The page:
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Flare-up in Greenwich COVID-19 cases traced to young partygoers

HARTFORD (AP) — A flare-up of coronavirus cases in Greenwich is being partly blamed on a series of parties involving young people, whose families are not cooperating with efforts to conduct contact tracing, local officials said.

There were 41 new cases of from July 19-25. Barbara Heins, an aide to Greenwich First Selectman Fred Camillo, told the Hartford Courant that half of those were individuals aged 10 to 19, mostly teens who attended many of the same parties.

"Many of the individuals they are contacting, including the young people and their families, they are not cooperating,” Heins said.

A Connecticut Department of Public Health spokesman said the agency was aware of the situation in Greenwich and was working with local contact tracers to track how far the virus has spread.

Democratic Gov. Ned Lamont, whose private home is in Greenwich, has warned about the pitfalls of young people not social distancing. Several days ago, he and acting Public Health Commissioner Dr. Deidre S. Gifford issued a public statement expressing concern about coronavirus cases among teens and young adults in Connecticut. Statistics from Connecticut and elsewhere show that 18- to 29-year-olds represent substantial numbers of new COVID-19 infections in recent weeks.

Nearly half of all Connecticut residents who've tested positive for COVID-19 from July 19 to 25 were under age 30, according to state data.

“I know how frustrating this is for young people because you’ve been sort of quarantined for the last four or five months, and that’s not really the best place to be when you’re 17 years of age,” Lamont said Tuesday. “I’ve got to ask you to be very careful a little bit longer.”

Camillo has said his office has been receiving more complaints about residents, especially younger people, having large gatherings, picnics, cookouts and swim parties without adhering to social distancing or wearing face masks. He said in his message, “You may be with friends and family but you don’t know who they all have had contact with.”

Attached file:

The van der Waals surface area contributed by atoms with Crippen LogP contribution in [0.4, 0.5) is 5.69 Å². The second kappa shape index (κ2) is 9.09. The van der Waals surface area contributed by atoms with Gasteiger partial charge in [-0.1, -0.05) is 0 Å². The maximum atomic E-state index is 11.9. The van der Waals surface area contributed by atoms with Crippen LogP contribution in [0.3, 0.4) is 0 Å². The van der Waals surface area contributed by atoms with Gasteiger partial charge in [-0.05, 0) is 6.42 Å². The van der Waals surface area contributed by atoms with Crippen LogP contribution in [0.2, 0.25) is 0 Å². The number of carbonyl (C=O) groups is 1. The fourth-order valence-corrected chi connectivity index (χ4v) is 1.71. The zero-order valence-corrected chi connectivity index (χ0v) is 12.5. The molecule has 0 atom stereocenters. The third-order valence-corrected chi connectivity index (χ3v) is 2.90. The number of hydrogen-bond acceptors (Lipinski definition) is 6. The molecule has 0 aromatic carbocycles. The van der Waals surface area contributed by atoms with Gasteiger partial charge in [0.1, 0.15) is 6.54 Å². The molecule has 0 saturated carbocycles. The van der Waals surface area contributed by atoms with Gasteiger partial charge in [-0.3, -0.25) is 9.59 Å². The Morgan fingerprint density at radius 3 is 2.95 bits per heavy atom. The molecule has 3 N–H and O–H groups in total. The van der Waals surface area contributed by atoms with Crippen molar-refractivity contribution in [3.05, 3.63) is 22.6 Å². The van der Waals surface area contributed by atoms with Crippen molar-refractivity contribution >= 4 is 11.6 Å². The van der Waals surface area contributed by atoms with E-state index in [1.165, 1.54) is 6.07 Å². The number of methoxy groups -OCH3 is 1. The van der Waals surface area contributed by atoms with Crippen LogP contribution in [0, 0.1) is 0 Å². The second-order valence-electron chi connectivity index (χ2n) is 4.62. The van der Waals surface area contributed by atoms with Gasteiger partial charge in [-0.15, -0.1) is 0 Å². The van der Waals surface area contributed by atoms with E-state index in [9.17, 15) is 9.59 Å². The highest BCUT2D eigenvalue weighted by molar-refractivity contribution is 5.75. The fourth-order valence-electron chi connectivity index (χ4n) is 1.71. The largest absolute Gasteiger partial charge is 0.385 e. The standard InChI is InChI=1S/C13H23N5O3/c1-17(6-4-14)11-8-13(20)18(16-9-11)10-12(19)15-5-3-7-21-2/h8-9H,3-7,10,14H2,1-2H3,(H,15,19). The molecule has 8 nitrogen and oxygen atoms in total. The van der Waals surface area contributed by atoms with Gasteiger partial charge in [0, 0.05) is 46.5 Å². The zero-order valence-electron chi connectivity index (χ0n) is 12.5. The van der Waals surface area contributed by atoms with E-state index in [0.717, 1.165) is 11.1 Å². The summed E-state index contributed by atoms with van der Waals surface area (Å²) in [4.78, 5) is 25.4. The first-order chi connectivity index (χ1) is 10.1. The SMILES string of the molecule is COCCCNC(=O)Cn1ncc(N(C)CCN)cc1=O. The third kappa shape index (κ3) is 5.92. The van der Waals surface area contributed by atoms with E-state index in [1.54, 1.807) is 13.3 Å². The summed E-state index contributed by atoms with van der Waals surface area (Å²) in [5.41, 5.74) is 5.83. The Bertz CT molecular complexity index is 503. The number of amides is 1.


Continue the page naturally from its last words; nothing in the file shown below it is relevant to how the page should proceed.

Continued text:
In other coronavirus news in Connecticut:


An online portal has been launched to help Connecticut residents who need housing assistance during the COVID-19 pandemic.

Department of Housing Commissioner Seila Mosquera-Bruno said the website came about after a call center that opened on July 15 was swamped with calls, resulting in busy signals and long wait times for callers.

“Callers must answer a series of questions on eligibility, so each call takes several minutes,” she said in a written statement. "We realized pretty quickly that we were going to need another option, and adding a web portal was best the solution.”

Connecticut is offering two new programs that provide rental assistance and mortgage assistance for those struggling to pay their housing costs due to a job loss, a reduction of work, a furlough or the closing of a business because of COVID-19.

Details on the two programs and eligibility can be found by visiting the Department of Housing website for renters and the Connecticut Housing Finance Authority website for homeowners. Applicants can submit questionnaires online to determine if they're eligible, as well as contact the call center at 1-860-785-3111, Monday through Friday, between 8 a.m. and 5 p.m.

Both programs have been funded with $10 million each to help people struggling with housing costs. Officials said they're designed to help people remain in their homes as rent extensions, eviction moratoriums and other relief measures are scheduled to end soon.



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